Wondering whether to invest in native apps or HTML5 web apps (maybe wrapped as native) for your next mobile development project? Welcome to plenty of confusion about which is the best path to take. Here are a few pieces of evidence from this month:
A Compuware survey of 3,500 consumers showed a preference for mobile apps over mobile websites:
When consumers were asked about the benefits of using a mobile app versus a mobile website (a website that is specifically designed to be viewed on a mobile device), the majority (85 percent) said they preferred mobile apps primarily because apps are more convenient, faster and easier to browse.
Just 1% expressed a preference for mobile websites over apps. Note that consumers cannot be expected to know whether or not a native app is actually written in HTML5 or not; but here is an intriguing report from Xero, which makes accounting software:
Very early on we chose to build Xero Touch using HTML5 technologies. That choice showed that we care about the future of the open web and its continued success as an application delivery platform and we firmly believe that HTML5 is the future of development across any and all platforms. We do not regret this choice – but we’ve found that building a complicated mobile application in HTML5 has been hard. Even with frameworks as amazing as Sencha Touch, we’ve found the ability to iterate as fast as we would like has become harder as our application has become more complex.
… the lesson we’ve learnt over the last 12 months has been that the cost in time, effort and testing to bring an HTML5 application to a native level of performance seems to be far greater than if the application was built with native technologies from the get-go … Maintaining and iterating a web app was becoming a big impediment – so the next release of Xero Touch will be built with native technologies and we’ve already made a lot of progress. It does feel better.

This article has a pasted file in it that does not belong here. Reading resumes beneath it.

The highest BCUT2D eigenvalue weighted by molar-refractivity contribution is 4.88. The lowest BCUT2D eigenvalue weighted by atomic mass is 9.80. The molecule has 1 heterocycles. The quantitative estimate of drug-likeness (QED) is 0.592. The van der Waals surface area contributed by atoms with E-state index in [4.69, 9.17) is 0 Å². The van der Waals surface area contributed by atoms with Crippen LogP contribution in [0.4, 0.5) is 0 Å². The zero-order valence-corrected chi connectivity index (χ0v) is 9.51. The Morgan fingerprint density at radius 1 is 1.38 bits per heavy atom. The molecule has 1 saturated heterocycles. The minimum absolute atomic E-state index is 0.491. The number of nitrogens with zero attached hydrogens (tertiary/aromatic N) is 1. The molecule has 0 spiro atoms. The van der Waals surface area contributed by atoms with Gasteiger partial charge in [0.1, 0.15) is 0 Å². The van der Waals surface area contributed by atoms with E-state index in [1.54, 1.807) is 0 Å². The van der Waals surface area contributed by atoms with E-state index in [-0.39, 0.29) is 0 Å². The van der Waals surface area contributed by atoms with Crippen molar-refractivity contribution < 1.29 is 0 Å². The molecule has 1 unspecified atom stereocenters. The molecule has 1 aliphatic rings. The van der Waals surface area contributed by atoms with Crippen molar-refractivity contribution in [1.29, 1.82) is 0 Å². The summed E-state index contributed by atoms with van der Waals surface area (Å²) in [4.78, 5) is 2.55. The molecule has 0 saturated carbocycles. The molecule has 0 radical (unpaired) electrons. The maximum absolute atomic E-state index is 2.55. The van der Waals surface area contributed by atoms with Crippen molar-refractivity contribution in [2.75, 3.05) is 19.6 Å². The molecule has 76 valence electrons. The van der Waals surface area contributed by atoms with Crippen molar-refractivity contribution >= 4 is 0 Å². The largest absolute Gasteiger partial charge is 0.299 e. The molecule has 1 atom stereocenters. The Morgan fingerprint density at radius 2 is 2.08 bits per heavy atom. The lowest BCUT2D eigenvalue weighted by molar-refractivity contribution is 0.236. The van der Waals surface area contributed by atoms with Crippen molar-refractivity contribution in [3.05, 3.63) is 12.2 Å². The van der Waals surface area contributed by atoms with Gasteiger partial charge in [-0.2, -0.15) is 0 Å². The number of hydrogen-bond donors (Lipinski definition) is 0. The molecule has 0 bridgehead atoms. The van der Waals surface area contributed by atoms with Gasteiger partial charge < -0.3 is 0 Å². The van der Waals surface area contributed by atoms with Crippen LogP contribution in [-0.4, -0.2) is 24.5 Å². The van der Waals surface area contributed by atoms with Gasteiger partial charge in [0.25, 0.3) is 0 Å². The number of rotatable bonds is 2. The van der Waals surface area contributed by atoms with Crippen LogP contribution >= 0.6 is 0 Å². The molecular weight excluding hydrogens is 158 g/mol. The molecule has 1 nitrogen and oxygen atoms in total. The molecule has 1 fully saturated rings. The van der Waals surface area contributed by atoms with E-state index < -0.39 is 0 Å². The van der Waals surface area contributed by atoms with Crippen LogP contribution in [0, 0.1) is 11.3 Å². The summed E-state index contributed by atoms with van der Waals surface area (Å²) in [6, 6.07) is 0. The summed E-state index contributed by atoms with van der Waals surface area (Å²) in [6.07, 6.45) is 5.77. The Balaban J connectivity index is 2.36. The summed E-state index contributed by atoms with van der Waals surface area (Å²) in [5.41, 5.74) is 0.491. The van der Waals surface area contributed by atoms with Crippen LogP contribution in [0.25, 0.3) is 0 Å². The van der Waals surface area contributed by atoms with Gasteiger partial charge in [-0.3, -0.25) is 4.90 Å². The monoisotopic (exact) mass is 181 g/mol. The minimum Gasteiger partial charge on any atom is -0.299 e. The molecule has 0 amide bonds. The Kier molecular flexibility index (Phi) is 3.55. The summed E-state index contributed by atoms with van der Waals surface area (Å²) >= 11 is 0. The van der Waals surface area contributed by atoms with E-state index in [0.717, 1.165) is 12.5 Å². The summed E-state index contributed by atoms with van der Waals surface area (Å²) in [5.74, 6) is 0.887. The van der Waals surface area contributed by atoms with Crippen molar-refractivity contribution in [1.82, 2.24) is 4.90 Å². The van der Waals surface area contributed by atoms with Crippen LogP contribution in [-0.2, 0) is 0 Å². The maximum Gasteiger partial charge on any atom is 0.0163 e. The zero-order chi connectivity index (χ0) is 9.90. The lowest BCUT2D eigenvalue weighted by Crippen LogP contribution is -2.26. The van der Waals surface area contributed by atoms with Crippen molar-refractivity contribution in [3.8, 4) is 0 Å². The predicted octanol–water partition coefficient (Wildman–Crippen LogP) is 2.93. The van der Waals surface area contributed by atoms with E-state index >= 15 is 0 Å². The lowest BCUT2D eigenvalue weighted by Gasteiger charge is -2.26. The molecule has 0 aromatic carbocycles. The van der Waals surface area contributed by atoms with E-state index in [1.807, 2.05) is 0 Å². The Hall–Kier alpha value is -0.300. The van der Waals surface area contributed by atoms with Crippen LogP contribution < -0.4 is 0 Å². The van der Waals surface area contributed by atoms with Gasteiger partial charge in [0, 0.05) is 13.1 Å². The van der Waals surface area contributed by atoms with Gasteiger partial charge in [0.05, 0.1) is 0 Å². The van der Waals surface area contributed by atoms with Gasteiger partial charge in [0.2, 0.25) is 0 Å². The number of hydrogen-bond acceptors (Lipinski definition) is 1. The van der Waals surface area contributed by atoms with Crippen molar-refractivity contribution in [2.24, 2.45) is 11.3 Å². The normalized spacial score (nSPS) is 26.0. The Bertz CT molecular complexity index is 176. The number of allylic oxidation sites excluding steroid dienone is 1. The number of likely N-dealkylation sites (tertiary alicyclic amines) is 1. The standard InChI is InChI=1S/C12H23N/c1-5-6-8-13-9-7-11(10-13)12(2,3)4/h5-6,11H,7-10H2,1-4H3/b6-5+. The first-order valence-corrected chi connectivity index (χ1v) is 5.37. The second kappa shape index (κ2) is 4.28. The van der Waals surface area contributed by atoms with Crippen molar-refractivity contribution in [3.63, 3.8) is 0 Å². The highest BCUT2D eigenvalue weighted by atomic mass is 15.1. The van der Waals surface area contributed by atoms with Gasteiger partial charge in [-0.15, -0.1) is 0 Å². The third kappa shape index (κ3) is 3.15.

If a company is so unhappy with its development platform that it is willing to endure the pain and expense of switching, that is evidence of deep dissatisfaction.
On the other hand, here is the UK’s Government Digital Service:
Our position is that native apps are rarely justified. Since November 2012, central government departments and agencies have to get approval from Cabinet Office before starting work on apps. For government services, we believe the benefits of developing and maintaining apps will very rarely justify their costs, especially if the underlying service design is sub-optimal. Departments should focus on improving the quality of the core web service.
Is this because the Government Digital Service is spending public money and therefore apps are an unnecessary luxury? That is arguable, though it has not stopped the BBC (also publicly funded) from delivering a ton of apps, to predictable complaints from owners of less favoured platforms like Windows Phone.
This one will run and run. HTML5 will get better, but so also will native platforms, so I doubt this difficult choice will get easier any time soon.
It may be a matter of whether your particular app is a good fit for HTML5 or not. However, I am not aware of any consensus over what characteristics make an app a good or bad fit for an HTML5 solution, except that for broad reach HTML5 cannot be beaten, and for full access to device and OS features there is no substitute for native.